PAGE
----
Cold Comfort: How the ‘Hostile Environment’ Reinforces Violence Against Women

by Dr J

10 March 2018

Christopher Paul/Flickr

This is part four of Cold Comfort, a regular series covering the NHS winter crisis from within A&E.

“Are you afraid he’s going to kill you?” Frustrated at my own inability to understand where her headache is coming from, it slowly dawns on me that her chronic pain is a scar from the years of abuse she has suffered.

In A&E, we see the effects of violence against women every day. Unable to involve the police without the prior consent of the victim (unless others could be at risk), our hands are often tied, with women too scared to report abuse due to fears of further retribution. However, for some migrant women this fear is not limited to their own partner.

Whilst working in the community, I had a patient who I saw on multiple occasions for her injuries relating to domestic abuse. Despite the need to send her for x-rays to check for fractures, she refused to contact the police for fear of being detained by the Home Office. It was also one of the many lines her emotionally abusive husband would use to threaten her. Unable to return to her home country, and unable to leave her partner, she remained trapped in a cycle of abuse. One day, after returning home, she was raped and strangled. After this, she relented and called the police. When she was late for her next appointment, I tried to call her. She had been arrested.

It’s impossible not to feel incredibly angry at a system that places vulnerable women in such awful circumstances. As somebody who encouraged her to speak to the police, I feel I am part of the system that has let her down. The ‘hostile environment’, so insisted upon by the government, has seen health sector workers forced to become Home Office informants.

A recent agreement between the Home Office and NHS Digital has compelled the NHS to hand over the details of thousands of undocumented migrants to be tracked down. The risks for patient safety are evident: the fear of coming to the doctor outweighs the physical symptoms, until patients present as an emergency, at a much greater cost to their own health, and to the NHS.

And it doesn’t stop there. The extension of this ‘hostile environment’ saw upfront charging brought into the NHS for the first time ever in October last year. For those not eligible (i.e. not an ordinary resident in the UK or EEA, with a number of caveats and exemptions), all care not ‘urgent or immediately necessary’ must be paid for in full and up front. These changes extend beyond the hospital setting and into the community, affecting charitable sector organisations that receive NHS funding. One such example is with terminations of pregnancy.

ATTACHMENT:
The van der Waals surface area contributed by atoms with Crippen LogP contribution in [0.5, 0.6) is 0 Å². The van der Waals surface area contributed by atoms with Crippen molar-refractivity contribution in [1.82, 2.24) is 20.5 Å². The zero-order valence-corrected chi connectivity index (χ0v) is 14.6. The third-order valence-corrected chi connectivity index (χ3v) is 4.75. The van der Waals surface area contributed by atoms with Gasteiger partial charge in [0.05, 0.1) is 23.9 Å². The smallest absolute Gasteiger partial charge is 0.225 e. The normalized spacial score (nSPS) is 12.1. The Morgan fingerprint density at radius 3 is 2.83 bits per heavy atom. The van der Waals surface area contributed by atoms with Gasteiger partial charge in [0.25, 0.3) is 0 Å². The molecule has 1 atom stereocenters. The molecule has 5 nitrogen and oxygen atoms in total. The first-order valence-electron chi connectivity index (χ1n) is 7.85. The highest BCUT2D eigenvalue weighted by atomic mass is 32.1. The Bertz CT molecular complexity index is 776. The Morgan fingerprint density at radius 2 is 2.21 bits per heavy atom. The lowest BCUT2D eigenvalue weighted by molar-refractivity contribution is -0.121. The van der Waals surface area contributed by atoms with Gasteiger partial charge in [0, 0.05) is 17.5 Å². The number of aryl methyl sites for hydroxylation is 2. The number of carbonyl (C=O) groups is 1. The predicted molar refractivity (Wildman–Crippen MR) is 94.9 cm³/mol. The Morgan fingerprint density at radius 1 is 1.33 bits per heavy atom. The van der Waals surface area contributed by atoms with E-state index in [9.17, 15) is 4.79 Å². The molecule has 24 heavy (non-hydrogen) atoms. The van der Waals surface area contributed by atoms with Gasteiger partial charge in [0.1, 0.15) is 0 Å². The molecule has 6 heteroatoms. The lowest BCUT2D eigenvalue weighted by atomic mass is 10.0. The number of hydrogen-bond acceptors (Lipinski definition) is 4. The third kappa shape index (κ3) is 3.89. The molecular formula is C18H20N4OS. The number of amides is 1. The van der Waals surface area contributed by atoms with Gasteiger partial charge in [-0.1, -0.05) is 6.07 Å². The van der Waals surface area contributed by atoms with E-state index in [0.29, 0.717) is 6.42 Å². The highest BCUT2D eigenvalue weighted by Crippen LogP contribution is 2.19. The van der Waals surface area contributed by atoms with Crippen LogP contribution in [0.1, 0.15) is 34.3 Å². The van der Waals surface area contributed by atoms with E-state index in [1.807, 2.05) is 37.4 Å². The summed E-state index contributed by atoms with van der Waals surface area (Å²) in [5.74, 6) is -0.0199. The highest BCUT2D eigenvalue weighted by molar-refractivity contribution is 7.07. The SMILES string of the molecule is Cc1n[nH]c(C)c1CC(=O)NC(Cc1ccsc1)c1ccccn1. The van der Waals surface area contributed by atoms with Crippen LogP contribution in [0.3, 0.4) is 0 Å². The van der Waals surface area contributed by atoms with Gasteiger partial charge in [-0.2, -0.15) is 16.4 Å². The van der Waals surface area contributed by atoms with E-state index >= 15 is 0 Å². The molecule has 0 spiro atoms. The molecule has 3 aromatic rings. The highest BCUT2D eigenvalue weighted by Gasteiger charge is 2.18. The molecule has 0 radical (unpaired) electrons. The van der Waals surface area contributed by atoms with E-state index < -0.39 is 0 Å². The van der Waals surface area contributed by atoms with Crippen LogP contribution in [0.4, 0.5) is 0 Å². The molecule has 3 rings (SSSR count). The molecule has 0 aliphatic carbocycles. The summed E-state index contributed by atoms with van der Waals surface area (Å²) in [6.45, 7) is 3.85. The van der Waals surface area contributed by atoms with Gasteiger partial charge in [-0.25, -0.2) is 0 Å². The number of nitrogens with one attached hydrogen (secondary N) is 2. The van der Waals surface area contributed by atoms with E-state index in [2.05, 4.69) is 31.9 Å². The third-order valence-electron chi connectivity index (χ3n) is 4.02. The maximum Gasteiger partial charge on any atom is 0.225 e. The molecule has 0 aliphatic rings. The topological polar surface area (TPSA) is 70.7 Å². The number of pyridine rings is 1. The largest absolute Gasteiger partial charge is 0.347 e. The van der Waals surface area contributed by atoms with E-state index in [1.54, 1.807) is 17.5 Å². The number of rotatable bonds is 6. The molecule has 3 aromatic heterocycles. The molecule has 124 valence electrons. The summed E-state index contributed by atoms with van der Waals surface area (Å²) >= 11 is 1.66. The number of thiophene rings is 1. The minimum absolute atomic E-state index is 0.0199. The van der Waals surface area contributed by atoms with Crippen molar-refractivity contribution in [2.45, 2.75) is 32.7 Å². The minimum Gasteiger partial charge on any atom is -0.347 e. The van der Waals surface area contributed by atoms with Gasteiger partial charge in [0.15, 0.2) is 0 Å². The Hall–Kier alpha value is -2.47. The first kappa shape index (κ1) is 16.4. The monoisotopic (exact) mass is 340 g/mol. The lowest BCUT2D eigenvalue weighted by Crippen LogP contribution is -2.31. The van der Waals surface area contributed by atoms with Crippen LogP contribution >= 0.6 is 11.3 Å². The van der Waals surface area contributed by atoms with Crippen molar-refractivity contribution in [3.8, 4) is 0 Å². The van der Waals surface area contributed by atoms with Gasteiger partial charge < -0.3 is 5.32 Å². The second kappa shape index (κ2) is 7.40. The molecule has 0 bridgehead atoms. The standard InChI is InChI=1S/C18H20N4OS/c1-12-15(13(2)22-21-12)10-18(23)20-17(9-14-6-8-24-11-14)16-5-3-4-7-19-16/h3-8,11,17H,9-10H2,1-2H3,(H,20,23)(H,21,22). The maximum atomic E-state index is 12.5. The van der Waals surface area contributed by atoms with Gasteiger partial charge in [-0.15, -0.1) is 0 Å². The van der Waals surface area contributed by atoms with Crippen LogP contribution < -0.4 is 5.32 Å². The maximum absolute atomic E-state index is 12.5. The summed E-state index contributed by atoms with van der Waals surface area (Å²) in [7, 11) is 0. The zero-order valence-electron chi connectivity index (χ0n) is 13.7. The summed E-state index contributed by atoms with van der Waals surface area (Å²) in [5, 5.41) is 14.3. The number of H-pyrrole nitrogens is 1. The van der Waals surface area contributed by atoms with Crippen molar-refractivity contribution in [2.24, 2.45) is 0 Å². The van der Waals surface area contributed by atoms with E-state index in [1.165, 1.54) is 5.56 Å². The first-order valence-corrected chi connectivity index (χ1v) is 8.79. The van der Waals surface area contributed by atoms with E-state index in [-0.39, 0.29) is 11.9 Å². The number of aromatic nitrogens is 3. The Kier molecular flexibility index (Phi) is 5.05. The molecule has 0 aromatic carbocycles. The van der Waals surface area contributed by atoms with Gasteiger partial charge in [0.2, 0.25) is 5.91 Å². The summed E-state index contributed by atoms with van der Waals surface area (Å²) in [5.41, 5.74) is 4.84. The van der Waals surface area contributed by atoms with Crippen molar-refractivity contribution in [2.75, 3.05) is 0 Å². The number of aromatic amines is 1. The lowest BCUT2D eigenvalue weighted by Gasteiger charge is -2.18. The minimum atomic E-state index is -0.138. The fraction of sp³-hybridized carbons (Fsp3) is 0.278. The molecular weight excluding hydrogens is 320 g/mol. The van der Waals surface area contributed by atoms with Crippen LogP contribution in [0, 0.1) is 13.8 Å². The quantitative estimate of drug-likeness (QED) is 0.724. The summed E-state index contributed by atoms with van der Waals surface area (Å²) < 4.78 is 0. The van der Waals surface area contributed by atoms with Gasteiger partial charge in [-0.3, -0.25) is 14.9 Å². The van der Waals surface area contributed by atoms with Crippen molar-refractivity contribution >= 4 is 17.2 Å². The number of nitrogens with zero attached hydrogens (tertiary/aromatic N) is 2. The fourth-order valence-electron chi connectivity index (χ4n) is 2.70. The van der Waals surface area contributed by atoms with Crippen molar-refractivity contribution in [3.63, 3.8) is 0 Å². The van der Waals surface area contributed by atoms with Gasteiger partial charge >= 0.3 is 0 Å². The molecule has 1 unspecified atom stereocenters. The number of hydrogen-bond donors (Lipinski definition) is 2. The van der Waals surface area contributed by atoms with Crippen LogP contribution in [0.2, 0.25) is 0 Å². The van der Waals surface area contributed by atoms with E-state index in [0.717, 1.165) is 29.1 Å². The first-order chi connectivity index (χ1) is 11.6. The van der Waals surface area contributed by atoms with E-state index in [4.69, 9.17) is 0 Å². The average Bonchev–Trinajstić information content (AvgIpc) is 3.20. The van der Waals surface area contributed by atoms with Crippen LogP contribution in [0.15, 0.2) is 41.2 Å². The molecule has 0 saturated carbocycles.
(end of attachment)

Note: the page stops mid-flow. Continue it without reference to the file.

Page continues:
Since the charging regulations came in, elective terminations do not fall under the ‘urgent or immediately necessary’ category – how, I’m not quite sure: pregnancy is a time-sensitive state with potentially life-threatening complications – and thus those deemed not entitled will be charged upfront for the cost. Terminations with Marie Stopes cost between £560 and £1750. Through my work I have heard anecdotal evidence of women being refused abortion due to lack of funds. Continuing a pregnancy to term is always more dangerous to a woman’s health than terminating the pregnancy. Along with the very real risk of maternal mortality, a range of complications including (to name a few) urinary and faecal incontinence, fistulas, infection and kidney failure can occur.

Fortunately, through proper medical care, the risks associated with a termination can be minimized, however they still exist, and even in a well-staffed hospital things can go wrong. It’s difficult to believe there are women who cannot afford an abortion and are forced into carrying a pregnancy to term in the UK in 2018. But there are.

In cases of rape and human trafficking these charges can be waived (supporting the idea that some women deserve access to safe terminations and others don’t). However, teasing out this information requires time, skilled staff, and co-operation from the patient. The obvious consequence of these changes is to drive women to backstreet abortions or pills bought online, risking complications and delaying medical care.

The silver-lining for my patient who was arrested? At least she wasn’t murdered, adding to the 104 annual deaths due to domestic violence in the UK. And in detention she will at least have access to a free abortion for the rape she’s had to endure. Is she one of the lucky ones?  It certainly doesn’t feel like it.

Dr J is a medical doctor working in A&E in one of London’s major trauma centres.

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